How to make asynchronous calls in your DataRequested handler
Language: HTML | XAML

How to make asynchronous calls in your DataRequested handler (XAML)

[This article is for Windows 8.x and Windows Phone 8.x developers writing Windows Runtime apps. If you’re developing for Windows 10, see the latest documentation]

Here, we'll show you how to produce data asynchronously in response to a DataRequested event. If your app performs any asynchronous operations in response to a DataRequested event, it needs to acquire a DataRequestDeferral object first. Acquiring a deferral lets the system know that your call to SetData might happen after the delegate returns.

Note  If you're just sharing text or a link, you don't need the code in this topic. It's faster to use the SetText and SetUri methods.

What you need to know



  • You should be familiar with Visual Studio and its templates.
  • You should be familiar with developing in C#.
  • You should understand how to get files and other data, such as by using FileOpenPicker. You can learn more in Accessing files with file pickers.


Step 1: Adding the DataTransfer namespace

First you need to add the right namespaces to your app so you can create and process the objects related to sharing. At a minimum, you should add the Windows.ApplicationModel.DataTransfer namespace:

using Windows.ApplicationModel.DataTransfer;

This namespace has all you need for basic sharing. Remember, though, if you want to share content such as images or files, you'll need to add those namespaces as well. Here's a list of the namespaces you might need:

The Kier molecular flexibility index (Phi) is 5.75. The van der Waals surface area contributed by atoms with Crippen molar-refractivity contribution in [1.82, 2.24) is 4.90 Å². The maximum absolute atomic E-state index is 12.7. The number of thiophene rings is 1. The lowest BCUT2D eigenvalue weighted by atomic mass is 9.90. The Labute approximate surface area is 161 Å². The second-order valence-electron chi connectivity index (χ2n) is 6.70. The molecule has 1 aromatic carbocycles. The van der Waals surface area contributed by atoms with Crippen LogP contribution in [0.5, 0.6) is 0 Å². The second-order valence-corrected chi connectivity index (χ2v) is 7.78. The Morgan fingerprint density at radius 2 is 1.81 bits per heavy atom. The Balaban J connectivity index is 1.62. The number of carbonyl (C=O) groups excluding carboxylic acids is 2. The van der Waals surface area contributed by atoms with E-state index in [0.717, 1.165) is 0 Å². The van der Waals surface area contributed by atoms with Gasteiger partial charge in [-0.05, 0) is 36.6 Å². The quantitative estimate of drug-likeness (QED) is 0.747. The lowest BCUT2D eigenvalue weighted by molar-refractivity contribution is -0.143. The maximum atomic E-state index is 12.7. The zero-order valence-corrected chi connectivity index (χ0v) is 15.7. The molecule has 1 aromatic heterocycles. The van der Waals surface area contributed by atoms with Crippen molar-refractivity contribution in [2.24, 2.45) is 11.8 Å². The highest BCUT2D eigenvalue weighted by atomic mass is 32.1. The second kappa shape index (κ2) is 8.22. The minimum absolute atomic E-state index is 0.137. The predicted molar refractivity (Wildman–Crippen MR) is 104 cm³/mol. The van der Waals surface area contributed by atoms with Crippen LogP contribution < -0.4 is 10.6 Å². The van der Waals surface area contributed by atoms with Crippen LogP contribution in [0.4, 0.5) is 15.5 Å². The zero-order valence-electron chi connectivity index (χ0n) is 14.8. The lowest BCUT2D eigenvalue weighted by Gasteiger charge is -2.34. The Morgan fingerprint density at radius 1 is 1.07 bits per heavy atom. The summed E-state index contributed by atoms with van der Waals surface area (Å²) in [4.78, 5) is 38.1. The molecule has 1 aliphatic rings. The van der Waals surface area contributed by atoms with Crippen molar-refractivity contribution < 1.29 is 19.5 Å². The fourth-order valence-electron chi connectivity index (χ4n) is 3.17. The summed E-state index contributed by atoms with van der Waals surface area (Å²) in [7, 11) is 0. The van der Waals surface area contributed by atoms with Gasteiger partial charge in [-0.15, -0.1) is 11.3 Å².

Step 2: Get the DataTransferManager object

The DataTransferManager object is the main starting point for any sharing operation.

DataTransferManager dataTransferManager = DataTransferManager.GetForCurrentView();

Step 3: Add an event handler for the DataRequested event

Add a DataRequested event handler to fire when the user wants to invoke Share. In a Windows Store app, this occurs automatically when the user invokes the Share charm. If you're developing for Windows Phone, there is no built-in Share charm, so you'll need to add a control for the user to tap and trigger the handler.

dataTransferManager.DataRequested += new TypedEventHandler<DataTransferManager, DataRequestedEventArgs>(this.DataRequested);

Step 4: Get a DataRequest object

When a DataRequested event occurs, your app receives a DataRequest object. This object contains a DataPackage that you can use to provide the content that the user wants to share.

DataRequest request = e.Request;

Step 5: Get a DataRequestDeferral object, if needed.

You'll need to get a DataRequestDeferral object if your app calls any asynchronous methods after it receives DataRequest object. To get a deferral object, call GetDeferral.

DataRequestDeferral deferral = e.Request.GetDeferral();

Step 6: Add the data to the DataPackage

You can use any of the methods that the DataPackage supports to add content. Here, we use SetBitmap to add a modified image as a RandomAccessStream.